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19 January 2014
Neanderthals could speak like modern humans

Analysis of a Neanderthal's fossilised hyoid bone - a horseshoe-shaped structure in the neck - suggests the species had the ability to speak. This has been suspected since the discovery of a Neanderthal hyoid that looks just like a modern human's, but now computer modelling has shown this bone was also used in a very similar way.
     The hyoid bone is crucial for speaking as it supports the root of the tongue. In non-human primates, it is not in the right position to vocalise like humans.
     It was commonly believed that complex language did not evolve until about 100,000 years ago, and that modern humans were the only ones capable of complex speech, but that changed with the 1989 discovery of a Neanderthal hyoid bone very similar to our own in the Kebara Cave in Israel.
     3D x-ray imaging and mechanical modelling allow researchers to see how the hyoid behaves in relation to the surrounding bones. Stephen Wroe, from the University of New England, Armidale, in Australia, said: "It shows that the Kebara 2 hyoid doesn't just look like those of modern humans - it was used in a very similar way."
     Much older hyoid fossils have also recently been discovered, attributed to the human and Neanderthal relative Homo heidelbergensis. They were found in Spain and are over 500,000 years old. These have yet to be modelled, but Professor Wroe said they were likely to be very similar to those of modern humans and Neanderthals, so could take the origins of speech back still further.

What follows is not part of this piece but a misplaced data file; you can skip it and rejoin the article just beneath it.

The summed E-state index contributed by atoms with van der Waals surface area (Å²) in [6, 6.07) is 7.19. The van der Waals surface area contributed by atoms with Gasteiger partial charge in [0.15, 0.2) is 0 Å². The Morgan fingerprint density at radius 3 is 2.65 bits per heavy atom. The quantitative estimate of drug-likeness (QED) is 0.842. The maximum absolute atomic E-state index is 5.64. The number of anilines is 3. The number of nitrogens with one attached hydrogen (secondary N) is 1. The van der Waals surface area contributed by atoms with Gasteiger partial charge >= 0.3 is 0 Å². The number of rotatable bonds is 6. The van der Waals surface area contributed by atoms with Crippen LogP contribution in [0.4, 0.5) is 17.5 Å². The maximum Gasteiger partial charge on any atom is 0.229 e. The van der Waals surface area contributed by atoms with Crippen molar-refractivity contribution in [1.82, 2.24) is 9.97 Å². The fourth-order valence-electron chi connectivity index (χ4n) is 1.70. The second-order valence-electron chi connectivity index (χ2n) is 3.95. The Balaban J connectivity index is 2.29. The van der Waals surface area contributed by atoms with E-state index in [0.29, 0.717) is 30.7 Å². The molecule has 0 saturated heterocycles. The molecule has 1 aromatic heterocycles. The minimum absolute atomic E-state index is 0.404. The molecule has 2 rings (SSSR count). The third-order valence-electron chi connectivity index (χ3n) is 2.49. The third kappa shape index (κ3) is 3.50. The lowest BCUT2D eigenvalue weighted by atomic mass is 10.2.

Dan Dediu, from the Max Planck Institute for Psycholinguistics, Netherlands, has himself suggested that Neanderthals and modern humans shared a similar capacity for language. Of the new study, Dediu says: "The authors themselves are understandably cautious in drawing strong conclusions, but I think that their work clearly supports the contention that speech and language is an old feature of our lineage going back at least to the last common ancestor that we shared with the Neanderthals."

Edited from BBC News (20 December 2013)

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